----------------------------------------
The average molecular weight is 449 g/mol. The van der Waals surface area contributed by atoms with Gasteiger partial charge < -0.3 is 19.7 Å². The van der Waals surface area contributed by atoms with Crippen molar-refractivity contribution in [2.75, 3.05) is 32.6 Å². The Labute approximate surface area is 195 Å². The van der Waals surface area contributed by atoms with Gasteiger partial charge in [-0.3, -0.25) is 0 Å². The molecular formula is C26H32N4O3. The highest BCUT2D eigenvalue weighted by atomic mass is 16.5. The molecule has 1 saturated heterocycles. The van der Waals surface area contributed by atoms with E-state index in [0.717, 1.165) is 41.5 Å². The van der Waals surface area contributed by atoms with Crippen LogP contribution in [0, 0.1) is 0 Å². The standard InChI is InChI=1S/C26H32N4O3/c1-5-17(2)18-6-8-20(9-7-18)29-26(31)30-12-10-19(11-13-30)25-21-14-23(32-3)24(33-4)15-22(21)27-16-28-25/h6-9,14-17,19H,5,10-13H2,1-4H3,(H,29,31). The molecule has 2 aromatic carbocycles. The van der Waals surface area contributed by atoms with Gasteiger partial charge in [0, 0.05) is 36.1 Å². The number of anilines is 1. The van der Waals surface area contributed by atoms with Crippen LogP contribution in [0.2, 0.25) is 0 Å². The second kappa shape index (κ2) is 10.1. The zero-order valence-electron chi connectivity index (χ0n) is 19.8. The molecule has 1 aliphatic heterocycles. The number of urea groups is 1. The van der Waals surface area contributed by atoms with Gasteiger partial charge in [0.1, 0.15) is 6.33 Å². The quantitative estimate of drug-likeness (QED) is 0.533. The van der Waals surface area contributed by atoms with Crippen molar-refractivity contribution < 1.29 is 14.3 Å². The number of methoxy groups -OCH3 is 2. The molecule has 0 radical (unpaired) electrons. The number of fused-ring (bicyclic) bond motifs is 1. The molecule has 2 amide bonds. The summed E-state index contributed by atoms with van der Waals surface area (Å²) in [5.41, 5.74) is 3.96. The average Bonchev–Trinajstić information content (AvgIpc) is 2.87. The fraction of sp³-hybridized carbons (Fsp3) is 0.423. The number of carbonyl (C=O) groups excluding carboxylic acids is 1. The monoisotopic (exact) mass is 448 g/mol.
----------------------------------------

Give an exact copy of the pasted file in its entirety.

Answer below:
The average molecular weight is 449 g/mol. The van der Waals surface area contributed by atoms with Gasteiger partial charge < -0.3 is 19.7 Å². The van der Waals surface area contributed by atoms with Crippen molar-refractivity contribution in [2.75, 3.05) is 32.6 Å². The Labute approximate surface area is 195 Å². The van der Waals surface area contributed by atoms with Gasteiger partial charge in [-0.3, -0.25) is 0 Å². The molecular formula is C26H32N4O3. The highest BCUT2D eigenvalue weighted by atomic mass is 16.5. The molecule has 1 saturated heterocycles. The van der Waals surface area contributed by atoms with E-state index in [0.717, 1.165) is 41.5 Å². The van der Waals surface area contributed by atoms with Crippen LogP contribution in [0, 0.1) is 0 Å². The standard InChI is InChI=1S/C26H32N4O3/c1-5-17(2)18-6-8-20(9-7-18)29-26(31)30-12-10-19(11-13-30)25-21-14-23(32-3)24(33-4)15-22(21)27-16-28-25/h6-9,14-17,19H,5,10-13H2,1-4H3,(H,29,31). The molecule has 2 aromatic carbocycles. The van der Waals surface area contributed by atoms with Gasteiger partial charge in [0, 0.05) is 36.1 Å². The number of anilines is 1. The van der Waals surface area contributed by atoms with Crippen LogP contribution in [0.2, 0.25) is 0 Å². The second kappa shape index (κ2) is 10.1. The zero-order valence-electron chi connectivity index (χ0n) is 19.8. The molecule has 1 aliphatic heterocycles. The number of urea groups is 1. The van der Waals surface area contributed by atoms with Gasteiger partial charge in [0.1, 0.15) is 6.33 Å². The quantitative estimate of drug-likeness (QED) is 0.533. The van der Waals surface area contributed by atoms with Crippen molar-refractivity contribution < 1.29 is 14.3 Å². The number of methoxy groups -OCH3 is 2. The molecule has 0 radical (unpaired) electrons. The number of fused-ring (bicyclic) bond motifs is 1. The molecule has 2 amide bonds. The summed E-state index contributed by atoms with van der Waals surface area (Å²) in [5.41, 5.74) is 3.96. The average Bonchev–Trinajstić information content (AvgIpc) is 2.87. The fraction of sp³-hybridized carbons (Fsp3) is 0.423. The number of carbonyl (C=O) groups excluding carboxylic acids is 1. The monoisotopic (exact) mass is 448 g/mol.